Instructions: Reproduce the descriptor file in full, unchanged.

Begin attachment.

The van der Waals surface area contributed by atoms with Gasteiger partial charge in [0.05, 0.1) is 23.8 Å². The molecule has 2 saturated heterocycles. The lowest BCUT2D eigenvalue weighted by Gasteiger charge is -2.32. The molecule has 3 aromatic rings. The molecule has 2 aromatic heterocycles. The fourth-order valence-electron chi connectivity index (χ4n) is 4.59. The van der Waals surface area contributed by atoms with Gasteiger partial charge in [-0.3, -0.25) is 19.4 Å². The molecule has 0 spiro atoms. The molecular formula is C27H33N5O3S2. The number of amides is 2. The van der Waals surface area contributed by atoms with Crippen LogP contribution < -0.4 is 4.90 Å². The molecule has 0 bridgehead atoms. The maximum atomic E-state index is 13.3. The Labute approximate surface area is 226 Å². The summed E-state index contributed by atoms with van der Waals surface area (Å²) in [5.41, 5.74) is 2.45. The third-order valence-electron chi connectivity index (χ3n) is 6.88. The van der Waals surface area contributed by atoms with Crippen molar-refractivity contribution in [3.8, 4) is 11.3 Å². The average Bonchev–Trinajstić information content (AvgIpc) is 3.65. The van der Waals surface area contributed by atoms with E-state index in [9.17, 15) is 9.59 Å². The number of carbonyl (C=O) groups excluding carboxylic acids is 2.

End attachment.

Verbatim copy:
The van der Waals surface area contributed by atoms with Gasteiger partial charge in [0.05, 0.1) is 23.8 Å². The molecule has 2 saturated heterocycles. The lowest BCUT2D eigenvalue weighted by Gasteiger charge is -2.32. The molecule has 3 aromatic rings. The molecule has 2 aromatic heterocycles. The fourth-order valence-electron chi connectivity index (χ4n) is 4.59. The van der Waals surface area contributed by atoms with Gasteiger partial charge in [-0.3, -0.25) is 19.4 Å². The molecule has 0 spiro atoms. The molecular formula is C27H33N5O3S2. The number of amides is 2. The van der Waals surface area contributed by atoms with Crippen LogP contribution < -0.4 is 4.90 Å². The molecule has 0 bridgehead atoms. The maximum atomic E-state index is 13.3. The Labute approximate surface area is 226 Å². The summed E-state index contributed by atoms with van der Waals surface area (Å²) in [5.41, 5.74) is 2.45. The third-order valence-electron chi connectivity index (χ3n) is 6.88. The van der Waals surface area contributed by atoms with Crippen molar-refractivity contribution in [3.8, 4) is 11.3 Å². The average Bonchev–Trinajstić information content (AvgIpc) is 3.65. The van der Waals surface area contributed by atoms with E-state index in [9.17, 15) is 9.59 Å². The number of carbonyl (C=O) groups excluding carboxylic acids is 2.